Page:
Provide IPTV - Interview with Matthew Edwards of Evolved Networks
Watch Edwards explain his company's solution to inefficiency in providing IPTV through reliable access networks:
Here is IPTV Sports' summary of the above interview with Matthew Edwards from Evolved Networks:
When asked if IPTV is a bunch of hype, Matthew Edwards, the CMO of Evolved Networks, quickly responds that IPTV is "already here." No, it's not hype, but it does need work, he goes on. It's about how to care for, and deliver IPTV in order to meet customer expectations.
Is there enough bandwidth? This totally depends on the access network, in other words, the lines that bring the data into the home. The access network is the greatest asset of the telecom, because with the access network, the telecom "owns" the customer. Once they've secured ownership of the customer, then they can negotiate with the content providers.
Unfortunately, Edwards explains, telecommunications companies are neglecting their access networks. When asked about the importance of data quality, Edwards says that "yes," it is definitely one of the most important requirements of IPTV. (After all, who would say that flickering, freezing sports coverage is acceptable?). Telcos, therefore, need to focus on improving the quality of their access networks.
Well, one of the telecoms' hidden and dangerous flaws is the poor accuracy of their access networks. For example, Evolved Networks estimates that the accuracy of access networks is 50% to 70%, pitiably low. While each engineer site visit is extremely costly (roughly USD $200), there is still a 20% rate of failure. Sometimes an engineer will repair a current client's line at the cost of disconnecting another client down the street! With a 20% failure rate, and an extremely high cost of site visits, this is a cost that telcos can definitely afford to reduce.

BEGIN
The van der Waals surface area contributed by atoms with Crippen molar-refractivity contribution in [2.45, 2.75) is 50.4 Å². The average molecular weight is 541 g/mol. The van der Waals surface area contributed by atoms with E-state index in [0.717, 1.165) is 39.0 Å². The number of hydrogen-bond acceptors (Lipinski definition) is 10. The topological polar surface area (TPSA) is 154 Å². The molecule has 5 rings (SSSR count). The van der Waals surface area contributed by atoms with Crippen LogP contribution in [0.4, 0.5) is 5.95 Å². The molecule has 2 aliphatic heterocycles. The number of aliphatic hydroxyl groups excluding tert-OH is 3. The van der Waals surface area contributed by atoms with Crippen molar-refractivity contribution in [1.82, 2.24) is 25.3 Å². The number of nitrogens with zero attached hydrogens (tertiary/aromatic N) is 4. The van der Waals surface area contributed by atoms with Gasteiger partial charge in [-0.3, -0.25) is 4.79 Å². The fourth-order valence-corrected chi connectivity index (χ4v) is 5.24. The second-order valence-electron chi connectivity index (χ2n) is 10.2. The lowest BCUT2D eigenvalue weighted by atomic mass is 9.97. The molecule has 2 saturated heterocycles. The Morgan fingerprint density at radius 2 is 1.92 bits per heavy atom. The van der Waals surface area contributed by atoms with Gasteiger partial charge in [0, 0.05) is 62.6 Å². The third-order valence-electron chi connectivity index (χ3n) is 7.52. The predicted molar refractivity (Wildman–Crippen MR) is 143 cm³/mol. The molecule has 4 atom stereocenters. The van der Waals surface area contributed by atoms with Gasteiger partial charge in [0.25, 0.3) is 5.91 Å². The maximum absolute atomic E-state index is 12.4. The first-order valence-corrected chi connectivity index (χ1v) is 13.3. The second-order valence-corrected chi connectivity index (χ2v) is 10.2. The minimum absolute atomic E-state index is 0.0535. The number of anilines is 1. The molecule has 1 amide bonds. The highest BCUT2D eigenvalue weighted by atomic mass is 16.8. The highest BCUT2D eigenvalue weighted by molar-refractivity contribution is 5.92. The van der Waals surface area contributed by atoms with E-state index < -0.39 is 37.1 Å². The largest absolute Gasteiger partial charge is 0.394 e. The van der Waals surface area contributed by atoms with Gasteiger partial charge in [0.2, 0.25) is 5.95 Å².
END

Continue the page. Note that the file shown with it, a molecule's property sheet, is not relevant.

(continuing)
The solution? Improve the accuracy of the data. This is especially important with IPTV, because customers simply won't buy the broadband Internet television solution if it flickers and freezes, or if it can't connect in the first place. Customers will stick with antiquated satellite, cable or analogue air TV signals.
What does Evolved Networks bring to the table? Edwards tells us that his company reduces access network inefficiencies by providing a comprehensive, end-to-end solution that vectorizes telcos' outdated access network floor plans, and integrates it with highly categorizable, logical information such as billing, so that the inaccuracies and inefficiencies of costly site visits can be reduced, and so that IPTV can really be a reality for the customers of Evolved Networks' telco clients.